It’s actually quite easy, especially if one spouse handles the finances for the couple. The other spouse will often be quite in the dark about the condition of their finances and financial matters in general. Plus, they can be especially vulnerable in the months right after the spouse has passed.
The problem is these people seldom seek help until after they are in trouble, instead of sounding a proposed action out ahead of time. If you don’t have kids to help out, then find friends, neighbors, fellow parishioners. There are any number of people who can give you good, independent advice. It’s so much easier to prevent problems in the future than to untangle the mess afterwards.
Good Grief! How STUPID...or GREEDY is she??? 66 isn’t THAT old! what happened to the MONEY SHE GOT????
"Show me just what Mohammed brought that was new, and there you will find things only evil and inhuman, such as his command to spread by the sword the faith he preached." - Manuel II Palelologus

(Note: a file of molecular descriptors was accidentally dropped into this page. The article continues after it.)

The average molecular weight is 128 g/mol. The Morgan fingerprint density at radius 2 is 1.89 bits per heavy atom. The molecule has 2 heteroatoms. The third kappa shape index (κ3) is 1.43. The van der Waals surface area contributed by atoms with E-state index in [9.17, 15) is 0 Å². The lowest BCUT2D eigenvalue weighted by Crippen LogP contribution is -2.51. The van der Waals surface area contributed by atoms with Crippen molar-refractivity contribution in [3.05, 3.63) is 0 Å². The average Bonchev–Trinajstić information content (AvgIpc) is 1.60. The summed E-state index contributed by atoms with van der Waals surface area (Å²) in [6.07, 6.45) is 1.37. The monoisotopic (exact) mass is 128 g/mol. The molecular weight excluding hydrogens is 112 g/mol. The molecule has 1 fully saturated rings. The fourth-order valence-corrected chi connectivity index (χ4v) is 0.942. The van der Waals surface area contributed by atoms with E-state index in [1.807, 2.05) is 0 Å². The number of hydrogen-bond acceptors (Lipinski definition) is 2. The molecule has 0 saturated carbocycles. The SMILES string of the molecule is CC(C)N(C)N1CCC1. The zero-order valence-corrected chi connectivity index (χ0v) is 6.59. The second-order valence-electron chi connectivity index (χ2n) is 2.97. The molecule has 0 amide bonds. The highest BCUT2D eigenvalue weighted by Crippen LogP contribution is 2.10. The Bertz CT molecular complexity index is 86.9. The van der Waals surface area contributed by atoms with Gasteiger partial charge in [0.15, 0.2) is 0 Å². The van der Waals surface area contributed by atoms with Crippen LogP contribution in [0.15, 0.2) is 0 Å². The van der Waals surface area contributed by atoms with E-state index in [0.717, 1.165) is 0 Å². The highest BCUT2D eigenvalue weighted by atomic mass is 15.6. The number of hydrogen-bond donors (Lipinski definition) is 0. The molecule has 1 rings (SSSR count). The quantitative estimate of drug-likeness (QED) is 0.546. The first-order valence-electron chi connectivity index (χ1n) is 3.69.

*In 2007, she received numerous phone calls from a mortgage broker named Daniel Lewis. According to Mrs. Couts, he told her he was contacting seniors to warn them that banks were canceling reverse mortgages because they were unprofitable. She would have to refinance her home, he told her, or lose it. (This wasn’t true; reverse mortgages generally aren’t repayable until death.)*